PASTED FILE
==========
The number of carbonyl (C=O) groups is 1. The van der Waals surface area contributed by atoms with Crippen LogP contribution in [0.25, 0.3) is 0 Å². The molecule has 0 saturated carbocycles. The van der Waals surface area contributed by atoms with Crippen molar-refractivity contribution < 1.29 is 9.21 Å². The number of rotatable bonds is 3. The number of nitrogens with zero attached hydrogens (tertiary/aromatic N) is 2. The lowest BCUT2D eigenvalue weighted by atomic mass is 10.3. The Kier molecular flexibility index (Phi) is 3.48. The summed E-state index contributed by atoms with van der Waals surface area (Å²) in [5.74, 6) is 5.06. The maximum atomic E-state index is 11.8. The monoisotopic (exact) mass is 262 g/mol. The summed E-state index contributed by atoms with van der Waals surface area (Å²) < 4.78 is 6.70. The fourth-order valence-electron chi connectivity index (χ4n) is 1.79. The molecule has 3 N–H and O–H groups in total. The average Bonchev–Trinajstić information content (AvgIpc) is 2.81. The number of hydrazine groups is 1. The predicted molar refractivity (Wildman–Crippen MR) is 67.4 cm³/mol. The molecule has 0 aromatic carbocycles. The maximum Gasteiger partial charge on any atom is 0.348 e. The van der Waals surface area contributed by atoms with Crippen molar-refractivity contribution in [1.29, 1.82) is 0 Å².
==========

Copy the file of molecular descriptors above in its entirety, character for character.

The number of carbonyl (C=O) groups is 1. The van der Waals surface area contributed by atoms with Crippen LogP contribution in [0.25, 0.3) is 0 Å². The molecule has 0 saturated carbocycles. The van der Waals surface area contributed by atoms with Crippen molar-refractivity contribution < 1.29 is 9.21 Å². The number of rotatable bonds is 3. The number of nitrogens with zero attached hydrogens (tertiary/aromatic N) is 2. The lowest BCUT2D eigenvalue weighted by atomic mass is 10.3. The Kier molecular flexibility index (Phi) is 3.48. The summed E-state index contributed by atoms with van der Waals surface area (Å²) in [5.74, 6) is 5.06. The maximum atomic E-state index is 11.8. The monoisotopic (exact) mass is 262 g/mol. The summed E-state index contributed by atoms with van der Waals surface area (Å²) < 4.78 is 6.70. The fourth-order valence-electron chi connectivity index (χ4n) is 1.79. The molecule has 3 N–H and O–H groups in total. The average Bonchev–Trinajstić information content (AvgIpc) is 2.81. The number of hydrazine groups is 1. The predicted molar refractivity (Wildman–Crippen MR) is 67.4 cm³/mol. The molecule has 0 aromatic carbocycles. The maximum Gasteiger partial charge on any atom is 0.348 e. The van der Waals surface area contributed by atoms with Crippen molar-refractivity contribution in [1.29, 1.82) is 0 Å².